NASA satellites yield best-ever Antarctic maps
Scientists using satellite data have now created the most detailed maps ever produced of the vast snow-covered Antarctic continent. The maps reveal unprecedented views of surface features that provide clues to how and why the continent's massive ice sheets and glaciers are changing.
Researchers can now decipher the intricate history of ice movements in the just-released "Mosaic of Antarctica," which uses images from the Moderate Resolution Imaging Spectrometer onboard NASA's Terra and Aqua satellites. The map is the result of a partnership between NASA's Goddard Space Flight Center, Greenbelt, Md.; the University of Colorado's National Snow and Ice Data Center (NSIDC), Boulder; and the University of New Hampshire, Durham.
A second map to be released early next year will provide the most complete and accurate topographical survey of the continent ever undertaken, with more than 65 million points surveyed from space by the Geoscience Laser Altimeter System orbiting on NASA's Ice, Cloud and Land Elevation Satellite (ICESat). This "digital elevation model" produced at Goddard will be distributed by NSIDC in a format compatible with the Mosaic map.
"The Antarctic Mosaic shows a lot of very subtle changes in the slope of the terrain that you cannot see from the ground," says Robert Bindschadler, chief scientist of Goddard's Hydrospheric and Biospheric Sciences Laboratory. "These subtle variations are important because they tell us the direction the ice is flowing now and they indicate where it has gone in the past. The surface roughness also tells us about the bed underneath the ice and whether the ice is sliding over the bed or frozen to it."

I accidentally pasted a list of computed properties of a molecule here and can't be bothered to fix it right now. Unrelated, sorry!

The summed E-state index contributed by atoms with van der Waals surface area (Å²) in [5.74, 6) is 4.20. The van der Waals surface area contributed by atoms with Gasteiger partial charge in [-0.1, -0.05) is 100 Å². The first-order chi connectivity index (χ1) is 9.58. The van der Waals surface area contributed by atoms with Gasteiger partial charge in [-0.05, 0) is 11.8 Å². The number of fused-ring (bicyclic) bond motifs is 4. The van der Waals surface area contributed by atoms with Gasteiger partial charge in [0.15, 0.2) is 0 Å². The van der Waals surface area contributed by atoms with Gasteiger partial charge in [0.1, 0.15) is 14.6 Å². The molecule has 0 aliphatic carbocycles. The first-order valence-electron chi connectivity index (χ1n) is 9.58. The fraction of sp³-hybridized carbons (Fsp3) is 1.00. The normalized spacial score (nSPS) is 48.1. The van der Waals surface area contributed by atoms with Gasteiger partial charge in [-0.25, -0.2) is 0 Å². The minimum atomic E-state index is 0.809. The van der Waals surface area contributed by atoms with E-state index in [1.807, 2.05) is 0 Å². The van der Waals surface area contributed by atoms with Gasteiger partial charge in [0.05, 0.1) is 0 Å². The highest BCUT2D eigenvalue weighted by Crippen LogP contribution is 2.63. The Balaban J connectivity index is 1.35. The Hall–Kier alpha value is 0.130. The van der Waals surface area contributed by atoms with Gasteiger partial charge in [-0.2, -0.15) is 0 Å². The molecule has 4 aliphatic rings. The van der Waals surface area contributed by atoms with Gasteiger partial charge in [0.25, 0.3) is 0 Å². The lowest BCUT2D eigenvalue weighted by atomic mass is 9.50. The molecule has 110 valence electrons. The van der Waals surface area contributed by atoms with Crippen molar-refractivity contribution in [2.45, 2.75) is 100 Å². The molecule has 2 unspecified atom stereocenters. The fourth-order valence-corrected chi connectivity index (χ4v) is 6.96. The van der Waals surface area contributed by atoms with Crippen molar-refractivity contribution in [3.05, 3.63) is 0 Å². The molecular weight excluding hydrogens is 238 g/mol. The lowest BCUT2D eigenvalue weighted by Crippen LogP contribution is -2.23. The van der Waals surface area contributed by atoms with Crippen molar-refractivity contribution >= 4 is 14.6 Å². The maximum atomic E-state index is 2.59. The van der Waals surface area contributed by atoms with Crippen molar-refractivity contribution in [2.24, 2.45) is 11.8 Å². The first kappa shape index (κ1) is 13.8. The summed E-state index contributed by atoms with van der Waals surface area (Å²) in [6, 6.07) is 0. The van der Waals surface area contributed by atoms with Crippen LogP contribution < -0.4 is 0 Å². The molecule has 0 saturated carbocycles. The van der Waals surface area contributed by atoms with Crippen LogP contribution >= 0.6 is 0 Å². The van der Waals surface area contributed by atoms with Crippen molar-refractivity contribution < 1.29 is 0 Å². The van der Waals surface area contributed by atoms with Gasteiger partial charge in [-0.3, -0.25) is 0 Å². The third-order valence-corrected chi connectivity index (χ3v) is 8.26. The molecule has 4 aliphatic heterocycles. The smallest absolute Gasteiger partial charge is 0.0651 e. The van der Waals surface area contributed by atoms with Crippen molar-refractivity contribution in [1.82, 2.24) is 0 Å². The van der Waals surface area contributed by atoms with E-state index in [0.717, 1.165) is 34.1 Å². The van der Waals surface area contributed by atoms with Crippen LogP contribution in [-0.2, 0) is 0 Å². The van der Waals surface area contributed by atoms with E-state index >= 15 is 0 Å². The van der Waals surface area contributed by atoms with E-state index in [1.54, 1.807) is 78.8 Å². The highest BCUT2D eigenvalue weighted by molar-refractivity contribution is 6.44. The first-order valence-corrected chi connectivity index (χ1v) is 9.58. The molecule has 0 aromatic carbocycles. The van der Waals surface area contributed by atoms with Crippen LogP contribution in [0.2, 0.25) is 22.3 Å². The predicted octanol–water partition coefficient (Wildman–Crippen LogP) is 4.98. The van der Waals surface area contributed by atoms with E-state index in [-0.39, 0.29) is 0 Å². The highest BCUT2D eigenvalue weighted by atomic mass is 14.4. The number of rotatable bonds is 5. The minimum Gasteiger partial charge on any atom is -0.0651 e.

The map will very likely reveal unseen features and new opportunities for exploration, Bindschadler said. "Antarctica is a big place, and there is still an awful lot of the ice sheet that hasn't been explored." The new map will be used by researchers to identify interesting areas and plan expeditions to investigate them.
The Mosaic removes the terrain distortion and produces a more accurate and natural-looking view of the continent and its very subtle surface features. "Using the Mosaic map together with the Canadian satellite, RADARSAT, is a real breakthrough," says Ted Scambos, one of the creators of the Mosaic at NSIDC. "The Mosaic shows the snow and rock surface almost perfectly, and RADARSAT reveals some of the features below the snow. It's very informative."
The ICESat topographic map complements the Mosaic's detailed views of the surface with elevation measurements over more of the continent than has ever been surveyed before. Although the very center of Antarctica remains unmapped because the satellite does not fly directly over the pole, more of the interior of the continent was mapped and in unprecedented detail.
"This is the most accurate elevation map of the ice sheet ever produced, says Jay Zwally, ICESat project scientist at Goddard. "And it will get even better as ICESat continues to acquire more elevation data for studying changes in the ice-sheet volume."
The precision of the ICESat map is more than 10 times better than previous satellite surveys due to the very narrow beam of the laser altimeter instrument compared to the broader beam of radar instruments flown before. The improved mapping of the height of the ice sheet, particularly in the interior of the continent, yields new information about how the topography of this remote area drives the flow of interior ice streams. Key areas such as the major ice streams feeding the Ross Ice Shelf are seen in detail for the first time.
Both maps will be distributed by NSIDC, which serves as one of eight Distributed Active Archive Centers funded by NASA to archive and distribute data from NASA's past and current satellites and field measurement programs. The Mosaic map is available through a user-friendly zoom-in Web interface that brings together previous maps, such as those from RADARSAT, with new data in different contrast settings that draw out hard-to-see features. The NASA-funded interface was developed at the University of New Hampshire by Mark Fahnestock and Norman Vine.
Source: Eurekalert & othersLast reviewed: By John M. Grohol, Psy.D. on 21 Feb 2009
Published on PsychCentral.com. All rights reserved.